Wood is a hygroscopic and moisture-sensitive material that seeks to achieve equilibrium moisture content (EMC) with its surrounding environment. For softwood timber structures exposed to variations in climate throughout their service life, this behaviour results in variable moisture-content gradients that cause moisture-induced stresses in the direction of and perpendicular to the fibres. Although Eurocode 5 (EC5) states that moisture-induced stresses should be considered, they are often not adequately dealt with in building design due to the difficulties in predicting the stresses involved by hand. Accordingly, there is a need for advanced computer tools to study how the long-term stress behaviour of timber structures is affected by creep and cyclic variations in climate. A beam model to simulate the overall hygro-mechanical and visco-elastic behaviour of (inhomogeneous) glulam structures is presented. A two-dimensional transient, non-linear moisture transport model for wood is also developed and linked with this beam model. The combined models are used to study the long-term deformations and stresses in a curved frame structure exposed to both mechanical loading and cyclic climate conditions. It is shown that the moisture-induced deformations and stresses are of such magnitude that the design codes employed should take them into account. Thus it is argued that climate-related loads should be treated as separate load contributions that can be included in different load combinations.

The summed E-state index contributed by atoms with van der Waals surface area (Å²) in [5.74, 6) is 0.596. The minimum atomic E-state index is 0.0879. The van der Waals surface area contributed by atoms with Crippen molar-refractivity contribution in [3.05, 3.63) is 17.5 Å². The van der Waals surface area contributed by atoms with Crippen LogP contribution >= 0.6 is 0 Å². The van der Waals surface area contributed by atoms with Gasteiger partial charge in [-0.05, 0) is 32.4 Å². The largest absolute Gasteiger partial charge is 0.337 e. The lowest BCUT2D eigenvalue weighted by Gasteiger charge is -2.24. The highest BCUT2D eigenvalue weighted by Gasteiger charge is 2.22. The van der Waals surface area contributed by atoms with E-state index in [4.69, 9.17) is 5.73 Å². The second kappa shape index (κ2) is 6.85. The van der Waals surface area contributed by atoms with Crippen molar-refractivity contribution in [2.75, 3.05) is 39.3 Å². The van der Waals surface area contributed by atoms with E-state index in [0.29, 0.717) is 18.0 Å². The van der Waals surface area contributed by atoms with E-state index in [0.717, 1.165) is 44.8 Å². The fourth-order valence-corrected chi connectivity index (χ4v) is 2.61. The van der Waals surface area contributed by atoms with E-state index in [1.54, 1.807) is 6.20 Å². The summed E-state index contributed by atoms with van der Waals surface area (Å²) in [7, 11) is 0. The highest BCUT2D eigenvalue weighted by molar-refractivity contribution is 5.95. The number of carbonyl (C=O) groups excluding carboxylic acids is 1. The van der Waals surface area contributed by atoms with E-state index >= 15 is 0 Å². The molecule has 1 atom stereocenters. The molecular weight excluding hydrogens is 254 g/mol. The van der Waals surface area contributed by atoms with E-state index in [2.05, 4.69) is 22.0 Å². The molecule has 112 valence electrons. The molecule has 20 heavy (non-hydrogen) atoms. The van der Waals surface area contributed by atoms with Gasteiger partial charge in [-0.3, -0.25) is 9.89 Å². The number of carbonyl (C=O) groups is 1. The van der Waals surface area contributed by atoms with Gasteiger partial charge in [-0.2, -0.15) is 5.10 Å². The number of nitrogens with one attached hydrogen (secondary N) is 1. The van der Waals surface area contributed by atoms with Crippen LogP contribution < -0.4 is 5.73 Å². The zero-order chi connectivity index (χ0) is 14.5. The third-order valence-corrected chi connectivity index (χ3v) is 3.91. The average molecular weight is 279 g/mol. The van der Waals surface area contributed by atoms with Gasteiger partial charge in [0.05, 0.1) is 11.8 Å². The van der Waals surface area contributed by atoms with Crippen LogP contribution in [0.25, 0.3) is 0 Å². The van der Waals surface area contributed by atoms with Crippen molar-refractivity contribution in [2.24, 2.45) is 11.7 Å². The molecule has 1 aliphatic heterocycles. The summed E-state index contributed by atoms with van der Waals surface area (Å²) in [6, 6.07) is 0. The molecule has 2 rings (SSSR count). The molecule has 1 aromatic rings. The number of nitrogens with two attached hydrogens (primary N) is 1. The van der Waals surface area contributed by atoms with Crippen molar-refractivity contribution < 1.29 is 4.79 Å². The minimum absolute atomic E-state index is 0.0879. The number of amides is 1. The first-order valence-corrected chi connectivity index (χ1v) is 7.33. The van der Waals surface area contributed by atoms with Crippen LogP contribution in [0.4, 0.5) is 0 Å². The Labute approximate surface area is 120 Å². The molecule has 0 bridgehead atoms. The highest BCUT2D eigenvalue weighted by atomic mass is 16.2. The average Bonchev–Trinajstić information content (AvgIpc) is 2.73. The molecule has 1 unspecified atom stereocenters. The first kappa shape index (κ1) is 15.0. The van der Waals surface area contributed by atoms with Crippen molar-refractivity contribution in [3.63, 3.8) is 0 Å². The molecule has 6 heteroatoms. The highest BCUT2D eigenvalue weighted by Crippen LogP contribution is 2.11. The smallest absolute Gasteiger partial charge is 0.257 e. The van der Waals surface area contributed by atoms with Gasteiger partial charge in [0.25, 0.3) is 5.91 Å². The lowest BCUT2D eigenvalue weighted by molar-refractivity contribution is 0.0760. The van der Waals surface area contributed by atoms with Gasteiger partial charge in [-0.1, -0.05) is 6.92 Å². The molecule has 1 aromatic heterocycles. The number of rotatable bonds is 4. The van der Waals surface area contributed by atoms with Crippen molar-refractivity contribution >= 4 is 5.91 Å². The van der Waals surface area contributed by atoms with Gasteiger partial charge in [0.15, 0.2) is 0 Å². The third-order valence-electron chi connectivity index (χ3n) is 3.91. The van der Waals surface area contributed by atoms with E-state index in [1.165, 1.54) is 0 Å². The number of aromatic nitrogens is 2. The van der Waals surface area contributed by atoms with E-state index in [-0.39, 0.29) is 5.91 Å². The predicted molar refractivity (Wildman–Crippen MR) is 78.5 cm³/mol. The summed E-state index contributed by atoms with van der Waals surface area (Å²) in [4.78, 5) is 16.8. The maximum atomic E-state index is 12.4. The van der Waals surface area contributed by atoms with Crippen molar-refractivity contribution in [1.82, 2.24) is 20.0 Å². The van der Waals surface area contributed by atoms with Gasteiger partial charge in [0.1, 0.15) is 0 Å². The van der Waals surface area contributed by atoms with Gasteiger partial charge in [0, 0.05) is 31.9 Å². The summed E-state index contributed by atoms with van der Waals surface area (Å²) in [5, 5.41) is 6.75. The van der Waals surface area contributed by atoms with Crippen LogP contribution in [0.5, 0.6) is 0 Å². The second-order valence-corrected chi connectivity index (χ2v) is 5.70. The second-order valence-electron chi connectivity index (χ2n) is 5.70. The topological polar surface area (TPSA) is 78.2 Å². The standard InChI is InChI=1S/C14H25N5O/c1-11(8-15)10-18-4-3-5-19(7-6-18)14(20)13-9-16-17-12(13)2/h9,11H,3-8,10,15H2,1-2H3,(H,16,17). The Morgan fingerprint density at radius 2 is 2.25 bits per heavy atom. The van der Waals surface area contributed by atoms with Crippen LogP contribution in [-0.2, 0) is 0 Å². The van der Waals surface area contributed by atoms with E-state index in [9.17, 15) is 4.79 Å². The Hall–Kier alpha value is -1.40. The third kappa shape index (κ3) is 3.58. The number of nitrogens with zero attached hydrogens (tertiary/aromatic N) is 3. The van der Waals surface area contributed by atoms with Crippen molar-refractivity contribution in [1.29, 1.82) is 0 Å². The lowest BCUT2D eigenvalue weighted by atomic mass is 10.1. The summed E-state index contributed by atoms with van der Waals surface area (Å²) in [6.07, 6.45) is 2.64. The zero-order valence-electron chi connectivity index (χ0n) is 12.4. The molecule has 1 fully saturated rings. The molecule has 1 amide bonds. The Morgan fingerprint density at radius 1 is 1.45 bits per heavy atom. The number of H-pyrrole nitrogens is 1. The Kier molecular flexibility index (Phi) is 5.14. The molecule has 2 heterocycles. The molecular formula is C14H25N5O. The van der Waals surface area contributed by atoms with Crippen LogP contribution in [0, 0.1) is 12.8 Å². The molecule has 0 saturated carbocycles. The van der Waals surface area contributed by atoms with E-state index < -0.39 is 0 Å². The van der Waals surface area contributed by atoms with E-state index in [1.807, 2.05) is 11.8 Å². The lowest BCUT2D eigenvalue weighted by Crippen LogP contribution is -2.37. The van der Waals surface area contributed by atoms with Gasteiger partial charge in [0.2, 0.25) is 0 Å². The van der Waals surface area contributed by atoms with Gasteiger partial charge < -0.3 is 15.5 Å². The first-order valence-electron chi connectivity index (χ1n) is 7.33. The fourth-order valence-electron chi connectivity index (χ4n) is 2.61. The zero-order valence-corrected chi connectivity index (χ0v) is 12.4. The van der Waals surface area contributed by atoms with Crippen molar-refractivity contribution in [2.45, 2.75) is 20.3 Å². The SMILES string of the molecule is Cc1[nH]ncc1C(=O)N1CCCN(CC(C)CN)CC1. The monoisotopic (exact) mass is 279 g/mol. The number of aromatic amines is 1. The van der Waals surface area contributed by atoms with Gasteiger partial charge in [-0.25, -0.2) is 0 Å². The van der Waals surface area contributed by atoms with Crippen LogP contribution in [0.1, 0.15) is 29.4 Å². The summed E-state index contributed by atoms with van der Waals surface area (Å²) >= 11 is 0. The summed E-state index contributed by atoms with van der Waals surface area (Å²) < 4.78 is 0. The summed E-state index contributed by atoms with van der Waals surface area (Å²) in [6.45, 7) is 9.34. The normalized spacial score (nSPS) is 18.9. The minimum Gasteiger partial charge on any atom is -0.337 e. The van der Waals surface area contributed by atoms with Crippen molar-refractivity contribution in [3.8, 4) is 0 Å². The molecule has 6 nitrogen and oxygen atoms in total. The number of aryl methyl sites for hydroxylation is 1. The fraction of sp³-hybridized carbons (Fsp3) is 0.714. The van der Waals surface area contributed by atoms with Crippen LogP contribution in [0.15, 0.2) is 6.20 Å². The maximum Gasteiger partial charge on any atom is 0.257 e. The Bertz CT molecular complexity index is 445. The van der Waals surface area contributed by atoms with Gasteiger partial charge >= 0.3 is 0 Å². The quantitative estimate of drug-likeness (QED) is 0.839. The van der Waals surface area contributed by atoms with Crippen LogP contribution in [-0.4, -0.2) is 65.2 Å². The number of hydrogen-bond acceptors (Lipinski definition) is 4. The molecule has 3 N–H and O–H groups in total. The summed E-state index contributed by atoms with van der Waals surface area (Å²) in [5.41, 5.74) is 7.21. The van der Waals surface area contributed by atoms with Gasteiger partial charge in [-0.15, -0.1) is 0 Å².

|Journal||European Journal of Wood and Wood Industries (Print)|
|Number of pages||12|
|Publication status||Published - 2016|